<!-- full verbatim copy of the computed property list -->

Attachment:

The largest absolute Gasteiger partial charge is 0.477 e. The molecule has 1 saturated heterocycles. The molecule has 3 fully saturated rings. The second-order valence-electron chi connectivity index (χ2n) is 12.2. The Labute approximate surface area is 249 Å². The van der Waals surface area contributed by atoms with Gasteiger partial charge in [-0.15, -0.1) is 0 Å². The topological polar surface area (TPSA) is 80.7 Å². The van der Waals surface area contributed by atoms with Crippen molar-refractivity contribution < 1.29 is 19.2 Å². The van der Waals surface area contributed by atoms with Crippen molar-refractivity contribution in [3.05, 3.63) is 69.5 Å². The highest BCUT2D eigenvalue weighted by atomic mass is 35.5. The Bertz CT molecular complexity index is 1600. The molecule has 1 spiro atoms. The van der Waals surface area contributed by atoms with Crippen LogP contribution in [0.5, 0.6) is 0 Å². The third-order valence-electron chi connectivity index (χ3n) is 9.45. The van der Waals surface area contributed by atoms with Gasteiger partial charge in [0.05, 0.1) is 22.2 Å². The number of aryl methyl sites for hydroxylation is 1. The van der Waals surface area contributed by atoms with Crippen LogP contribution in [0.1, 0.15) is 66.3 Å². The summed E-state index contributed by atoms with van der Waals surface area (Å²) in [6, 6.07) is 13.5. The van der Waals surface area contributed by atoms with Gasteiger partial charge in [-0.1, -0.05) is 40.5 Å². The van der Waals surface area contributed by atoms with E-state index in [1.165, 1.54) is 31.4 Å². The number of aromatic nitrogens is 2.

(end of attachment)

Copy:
The largest absolute Gasteiger partial charge is 0.477 e. The molecule has 1 saturated heterocycles. The molecule has 3 fully saturated rings. The second-order valence-electron chi connectivity index (χ2n) is 12.2. The Labute approximate surface area is 249 Å². The van der Waals surface area contributed by atoms with Gasteiger partial charge in [-0.15, -0.1) is 0 Å². The topological polar surface area (TPSA) is 80.7 Å². The van der Waals surface area contributed by atoms with Crippen molar-refractivity contribution < 1.29 is 19.2 Å². The van der Waals surface area contributed by atoms with Crippen molar-refractivity contribution in [3.05, 3.63) is 69.5 Å². The highest BCUT2D eigenvalue weighted by atomic mass is 35.5. The Bertz CT molecular complexity index is 1600. The molecule has 1 spiro atoms. The van der Waals surface area contributed by atoms with Crippen LogP contribution in [0.5, 0.6) is 0 Å². The third-order valence-electron chi connectivity index (χ3n) is 9.45. The van der Waals surface area contributed by atoms with Gasteiger partial charge in [0.05, 0.1) is 22.2 Å². The number of aryl methyl sites for hydroxylation is 1. The van der Waals surface area contributed by atoms with Crippen LogP contribution in [0.1, 0.15) is 66.3 Å². The summed E-state index contributed by atoms with van der Waals surface area (Å²) in [6, 6.07) is 13.5. The van der Waals surface area contributed by atoms with Gasteiger partial charge in [-0.1, -0.05) is 40.5 Å². The van der Waals surface area contributed by atoms with E-state index in [1.165, 1.54) is 31.4 Å². The number of aromatic nitrogens is 2.